November is Diabetes awareness month, and there are a few students at Huntley High School who live with diabetes.
There are two types of diabetes:
Type 1 diabetes is an autoimmune disease in which the pancreas produces little to no insulin, which is a necessary hormone that converts food’s nutrients into energy, and is most common in children. Type 1 is currently incurable.
Type 2 diabetes is a chronic condition that affects the way the body processes sugar. This is more common in adults and can be cured.
Leeann Riley, a junior at HHS, was diagnosed with Type 1 diabetes around the Christmas of 2009.
When she wakes up in the morning, she has to make sure her blood sugar is at a safe level to drive. Throughout the day, she has to check her blood sugar to make sure it doesn’t go too high or too low, and take insulin before she eats any meal.
“Most of the time my blood sugar is really high, and it’s hard to take care of some days,” says Riley. “There isn’t much else you can do about it.”
It’s a matter of life or death, sometimes.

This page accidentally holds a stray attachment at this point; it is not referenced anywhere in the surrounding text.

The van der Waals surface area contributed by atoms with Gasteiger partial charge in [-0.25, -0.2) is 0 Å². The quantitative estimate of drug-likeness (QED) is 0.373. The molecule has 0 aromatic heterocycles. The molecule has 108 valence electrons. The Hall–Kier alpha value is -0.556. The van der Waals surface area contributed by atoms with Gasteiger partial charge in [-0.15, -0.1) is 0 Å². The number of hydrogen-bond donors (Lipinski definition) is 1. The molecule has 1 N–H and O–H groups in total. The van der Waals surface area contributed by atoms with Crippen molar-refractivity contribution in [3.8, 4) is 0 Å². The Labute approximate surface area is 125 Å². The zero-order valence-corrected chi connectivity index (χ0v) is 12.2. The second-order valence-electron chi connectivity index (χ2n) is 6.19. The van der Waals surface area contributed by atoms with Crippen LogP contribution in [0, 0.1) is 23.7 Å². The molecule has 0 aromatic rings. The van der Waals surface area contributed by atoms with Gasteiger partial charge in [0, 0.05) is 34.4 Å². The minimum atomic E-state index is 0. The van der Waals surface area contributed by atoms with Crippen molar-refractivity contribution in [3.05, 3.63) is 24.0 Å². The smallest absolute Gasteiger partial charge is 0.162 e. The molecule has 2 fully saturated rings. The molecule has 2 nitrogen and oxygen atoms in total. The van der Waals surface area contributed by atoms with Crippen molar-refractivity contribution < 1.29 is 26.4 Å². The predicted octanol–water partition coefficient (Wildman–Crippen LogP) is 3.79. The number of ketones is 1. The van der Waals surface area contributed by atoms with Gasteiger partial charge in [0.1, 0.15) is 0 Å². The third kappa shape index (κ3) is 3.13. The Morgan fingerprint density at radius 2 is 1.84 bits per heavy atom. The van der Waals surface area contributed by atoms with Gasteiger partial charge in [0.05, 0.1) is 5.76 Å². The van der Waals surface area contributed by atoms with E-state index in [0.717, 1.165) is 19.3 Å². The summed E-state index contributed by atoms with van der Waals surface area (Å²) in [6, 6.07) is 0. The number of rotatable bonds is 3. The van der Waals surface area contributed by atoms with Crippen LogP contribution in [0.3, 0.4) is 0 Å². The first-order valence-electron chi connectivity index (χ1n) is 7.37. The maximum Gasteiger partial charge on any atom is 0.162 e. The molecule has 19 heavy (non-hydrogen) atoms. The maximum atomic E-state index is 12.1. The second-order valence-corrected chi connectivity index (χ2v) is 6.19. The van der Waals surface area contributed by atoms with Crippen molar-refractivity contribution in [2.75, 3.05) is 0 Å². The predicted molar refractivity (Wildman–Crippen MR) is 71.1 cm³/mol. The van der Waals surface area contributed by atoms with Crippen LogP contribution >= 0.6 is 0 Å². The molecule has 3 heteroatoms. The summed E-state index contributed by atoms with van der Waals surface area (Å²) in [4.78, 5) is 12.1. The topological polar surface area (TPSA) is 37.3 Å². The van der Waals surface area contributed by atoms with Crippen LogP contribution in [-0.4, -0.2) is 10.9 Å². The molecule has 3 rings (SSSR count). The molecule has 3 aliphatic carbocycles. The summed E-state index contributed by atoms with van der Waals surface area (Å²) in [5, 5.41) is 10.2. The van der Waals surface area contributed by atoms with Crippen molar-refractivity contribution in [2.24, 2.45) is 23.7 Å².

“What’s my next move going to determine?” Riley. “Am I staying home or going to the hospital?”
Being a huge advocate for diabetes awareness, Leeann suggests that people educate themselves on the topic of diabetes and wear the color blue during the month of November as Nov. 14 is International Diabetes Awareness Day. It is also important that people go out and get checked if they are experiencing symptoms.
“It’s important that we raise awareness, as it it is becoming more prominent in today’s society,” said Riley. “The disease itself is more life threatening if you don’t take care of it. For instance, I went to the doctor once and he said if I came in a day later, I would be dead.”
For more information on diabetes, visit the American Diabetes Association website at: http://www.diabetes.org/?referrer=https://www.google.com/